The 16 keys with associated masks and L4 data pointers and the other data from a row of the L3 Memory, along with the search key are the input to L3. This stage selects the smallest entry that equals to the input search key with the corresponding number of mask bits ignored. If multiple entries have the same key, the key with the smallest mask is selected. If no keys match the above requirements, the maximum key in the row is compared with the input search key using each of the 32 masks from the 32 mask/pointer pairs. The pointer is selected that corresponds to the smallest mask for which the input search key equals the maximum key in the row with the corresponding number of mask bits ignored. The L4 data pointer associated with the selected element is the output of this block. Thus, in this embodiment, a 17-bit pointer is passed to the L4 stage and provided as an output of the longest prefix match lookup engine 20.
L4 Memory
This memory is logically organized as 131,072 rows of 96 bits. Based on the 17 bits generated in the previous block, one row of the L4 Memory is selected. The 96-bits of the selected row are read from the memory and provided as an output of the lookup and to the L4 update logic. Accordingly, 13 bits of the 96 bits are passed to the L5 memory block.
L4 Update Logic
Associated with each lookup request, various fields of the 96-bit L4 data may be updated and written back to the L4 memory. For instance, the 96-bit data may represent a 20-bit time stamp, a 28-bit packet counter, and a 35-bit byte counter, in addition to the 13-bit pointer to the L5 data. Each of these fields may be updated as a result of a given lookup. This logic could be fixed, or it could be configurable by the user.
L5 Memory
This memory is logically organized as 8,192 rows of 256 bits. Based on the 13 bits read from the L4 memory, one row of the L5 Memory is selected. The 256 bits of the selected row are read from the L5 memory and provided as an output of the lookup, and 128 bits of the 256 bits are provided to the L5 update logic.
L5 Update Logic
Associated with each lookup request, various fields in 128 bits of each 256-bit L5 data element may be updated and written back to the L5 memory. Each of these fields may be updated as a result of a given lookup. This logic could be fixed, or it could be configurable by the user.
Organization of Memory Levels

Preferably, the exact sizes and organizations of the search memories can be configured according to the following rules:

N = Number of keys - A given number of total keys to be in final level
of search memory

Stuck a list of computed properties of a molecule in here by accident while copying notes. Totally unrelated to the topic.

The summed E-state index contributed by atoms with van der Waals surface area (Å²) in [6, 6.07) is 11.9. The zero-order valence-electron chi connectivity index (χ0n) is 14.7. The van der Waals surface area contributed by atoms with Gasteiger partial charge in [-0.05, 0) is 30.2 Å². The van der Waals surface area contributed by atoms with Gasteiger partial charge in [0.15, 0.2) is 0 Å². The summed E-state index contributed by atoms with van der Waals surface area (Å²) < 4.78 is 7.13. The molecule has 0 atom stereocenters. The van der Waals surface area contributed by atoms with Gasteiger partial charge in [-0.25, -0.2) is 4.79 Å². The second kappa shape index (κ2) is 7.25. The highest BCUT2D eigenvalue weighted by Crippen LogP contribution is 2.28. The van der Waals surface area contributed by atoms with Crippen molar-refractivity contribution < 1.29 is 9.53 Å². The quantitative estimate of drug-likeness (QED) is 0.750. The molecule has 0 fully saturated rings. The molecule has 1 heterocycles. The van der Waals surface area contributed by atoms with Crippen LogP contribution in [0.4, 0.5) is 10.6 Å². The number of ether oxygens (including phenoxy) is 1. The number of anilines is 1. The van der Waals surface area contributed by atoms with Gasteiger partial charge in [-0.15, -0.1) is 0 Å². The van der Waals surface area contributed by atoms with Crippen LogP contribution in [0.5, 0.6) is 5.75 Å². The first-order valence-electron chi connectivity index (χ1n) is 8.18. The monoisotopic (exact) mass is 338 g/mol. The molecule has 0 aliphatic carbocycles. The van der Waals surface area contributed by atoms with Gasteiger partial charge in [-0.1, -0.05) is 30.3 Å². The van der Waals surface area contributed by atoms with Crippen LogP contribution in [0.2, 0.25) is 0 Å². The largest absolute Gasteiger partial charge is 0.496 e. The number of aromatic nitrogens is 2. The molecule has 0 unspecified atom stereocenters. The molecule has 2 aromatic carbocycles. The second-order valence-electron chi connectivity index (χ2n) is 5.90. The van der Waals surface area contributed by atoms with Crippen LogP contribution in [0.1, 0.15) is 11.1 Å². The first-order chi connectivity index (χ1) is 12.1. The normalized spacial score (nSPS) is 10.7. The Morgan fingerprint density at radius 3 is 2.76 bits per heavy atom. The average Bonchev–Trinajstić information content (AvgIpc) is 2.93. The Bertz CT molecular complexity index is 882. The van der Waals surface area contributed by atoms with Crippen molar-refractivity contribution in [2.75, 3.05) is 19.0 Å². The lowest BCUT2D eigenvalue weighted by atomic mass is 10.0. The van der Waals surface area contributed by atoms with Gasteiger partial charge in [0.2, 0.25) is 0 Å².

M = Maximum nesting - Specifies the maximum supported depth of
ranges which can be nested within other ranges.
L = Final level of search memory (e.g. 3 for the current example).
WL = Level L width - A given maximum number of keys from level L to
be examined at once (or in sequence) for a given lookup request. We call
this number of elements one row of the level L memory.
WL-1 = Level L-1 width - A given maximum number of keys from level
L-1 to be examined at once (or in sequence) for a given lookup request.
We call this number of elements one row of the level
L-1 memory.
WL-2 = Level L-2 width - A given maximum number of keys from level
L-2 to be examined at once (or in sequence) for a given lookup request.
We call this number of elements one row of the level L-2 memory.
 .
 .
 .
W0 = L0 width - A given maximum number of keys from L0 to be
examined at once (or in sequence) for a given lookup request. We call this
number of elements one row of the level 0 memory.

First, the number of keys and number of levels are chosen. The various width values of each level of memory are determined by various implementation factors. The preferred embodiment is that N and WL are powers of two (e.g. 2,4,8,16,32,64, . . . ) and WL-1, WL-2, . . . , and W0 are powers of two minus one (e.g. 1,3,7, 15,31,63 . . . ). Rows are only a logical concept, and not necessarily the physical structure of memory.

The following values can them be computed, wherein R represents the number of rows:

    • Number of rows of level L−RL=N/WL
    • Number of rows of level L-1−RL-1=RL/(WL-1+1)
    • Number of rows of level L-2−RL-2=RL-1/(WL-2+1)
    • (etc.)
      All of these values must be chosen subject to the constraint that in the end, the following values result.
    • Number of rows of L0−R0=R1/(W0+1)=1
      The total size of each memory is:
    • SL=RL*(((WL*(key size+mask size+pointer size))+M*(mask size+pointer size)+log2(WL)+1), for level L.
    • Sx=Rx*Wx*(key size+mask size), for all x<L.

Foregoing described embodiments of the invention are provided as illustrations and descriptions. They are not intended to limit the invention to precise form described. In particular, it is contemplated that functional implementation of invention described herein may be implemented equivalently in hardware, software, firmware, and/or other available functional components or building blocks. Other variations and embodiments are possible in light of above teachings, and it is thus intended that the scope of invention not be limited by this Detailed Description, but rather by claims following.

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Classifications
U.S. Classification709/245, 708/233, 711/140
International ClassificationG06F7/38, G06F15/16, G06F12/00
Cooperative ClassificationH04L69/12, H04L45/7457, H04L45/54, H04L45/00
European ClassificationH04L45/00, H04L45/7457, H04L45/54, H04L29/06G
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Jun 6, 2001ASAssignment
Owner name: GATX VENTURES, INC., CALIFORNIA
Owner name: TRANSAMERICA COMMERCIAL FINANCE CORPORATION, CONNE
Free format text: SECURITY AGREEMENT;ASSIGNOR:SILICON ACCESS NETWORKS, INC.;REEL/FRAME:011828/0661
Effective date: 20010529
Jun 14, 2000ASAssignment
Owner name: SILICON ACCESS NETWORKS, CALIFORNIA
Free format text: ASSIGNMENT OF ASSIGNORS INTEREST;ASSIGNORS:HUIE, JONATHAN LOCKWOOD;O CONNOR JAMES MICHAEL;REEL/FRAME:010873/0242;SIGNING DATES FROM 20000608 TO 20000609